Tuesday, January 18, 2005

Market heading up or down? It depends on whom you ask


RONI GALGANO / Union-Tribune
Susan Marshall and Paul Devine watched their 11-month-old son Miles crawl in the front yard of their Normal Heights home, which they plan to sell next month.
With San Diego County's booming housing market showing signs of a slowdown, consumers are getting mixed messages about whether to expect a return of runaway prices, a steep drop in real estate values or something in between.

While the region can look forward to continued appreciation in housing prices, the customary annual gains of 20 percent and more are likely to taper off to more moderate levels this year, according to real estate professionals and most economists.

There is, however, a contingent of dissenters who say that housing prices will drop. Should that occur, the consequences could be greatest for heavily leveraged homeowners, who are counting on rising values to make large investments pencil out.

"We still have a shortage of housing, and as long as you have a shortage, the supply and demand factor kicks in," said longtime real estate agent Marjorie McLaughlin. "You probably won't see the huge jumps in appreciation we've had. It might be more like 6 to 8 percent per year."

San Diego County could be in a more precarious position than other areas because the most recent home buyers have relied on adjustable-rate loans, typically with low-cost introductory rates.

If home values start to slide and mortgage rates rise, those who bought at the peak of the market may find themselves unable to refinance their adjustable-rate loans, experts say.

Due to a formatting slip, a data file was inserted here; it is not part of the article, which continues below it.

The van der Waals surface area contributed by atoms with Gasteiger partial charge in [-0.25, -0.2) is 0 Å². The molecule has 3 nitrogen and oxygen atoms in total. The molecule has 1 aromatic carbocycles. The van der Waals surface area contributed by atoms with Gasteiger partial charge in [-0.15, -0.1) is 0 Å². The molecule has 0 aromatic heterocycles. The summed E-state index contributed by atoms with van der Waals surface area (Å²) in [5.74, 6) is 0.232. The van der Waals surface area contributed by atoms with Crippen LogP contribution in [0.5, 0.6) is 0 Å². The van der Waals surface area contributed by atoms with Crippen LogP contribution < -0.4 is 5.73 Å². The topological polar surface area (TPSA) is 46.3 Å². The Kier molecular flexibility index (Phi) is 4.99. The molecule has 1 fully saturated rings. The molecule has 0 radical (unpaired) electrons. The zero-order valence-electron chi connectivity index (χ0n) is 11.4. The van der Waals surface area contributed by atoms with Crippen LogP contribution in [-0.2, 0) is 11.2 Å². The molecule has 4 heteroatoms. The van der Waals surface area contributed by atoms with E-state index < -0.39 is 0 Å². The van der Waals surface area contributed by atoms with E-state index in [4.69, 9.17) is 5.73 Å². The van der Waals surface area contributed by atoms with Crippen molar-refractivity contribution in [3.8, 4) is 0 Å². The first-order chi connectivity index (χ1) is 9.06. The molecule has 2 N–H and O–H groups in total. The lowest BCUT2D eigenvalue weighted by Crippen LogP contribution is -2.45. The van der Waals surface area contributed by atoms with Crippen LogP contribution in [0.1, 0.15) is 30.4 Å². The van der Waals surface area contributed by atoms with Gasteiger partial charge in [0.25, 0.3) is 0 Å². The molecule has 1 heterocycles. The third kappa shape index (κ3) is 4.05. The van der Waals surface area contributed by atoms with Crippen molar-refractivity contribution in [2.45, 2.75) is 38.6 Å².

Economists are predicting that interest rates this year will rise as much as 1 percentage point from their current level of about 5.7 percent for a 30-year, fixed-rate loan.

Anthony Downs of the Brookings Institution is advising Californians who are thinking of selling to do so quickly while the market is at or near its peak.

"I can't believe we can sustain this 20 percent annual increase," he said. "In the state as a whole since 1999, the median price has gone up 123 percent. That is three times as much as the country as a whole. Incomes have not gone up much at all."

Yale economist Robert Shiller, author of "Irrational Exuberance," is known as a naysayer who often gets it right. He says home prices here are poised to drop and he dismisses arguments that the low housing supply and diversified economy will keep prices strong. The gap between rising home costs and largely flat wages is so great that a sharp correction is inevitable, he said.

What pessimists fail to take into account, however, is the strong desire to live in Southern California, said Lawrence Yun, senior economist with the National Association of Realtors.

"Many contrarians who worry about the Southern California market will look to data like income but what they can't pinpoint is the desirability of living in California as opposed to living in Buffalo and Cleveland," he said. "And the migration trend has been toward warmer climates."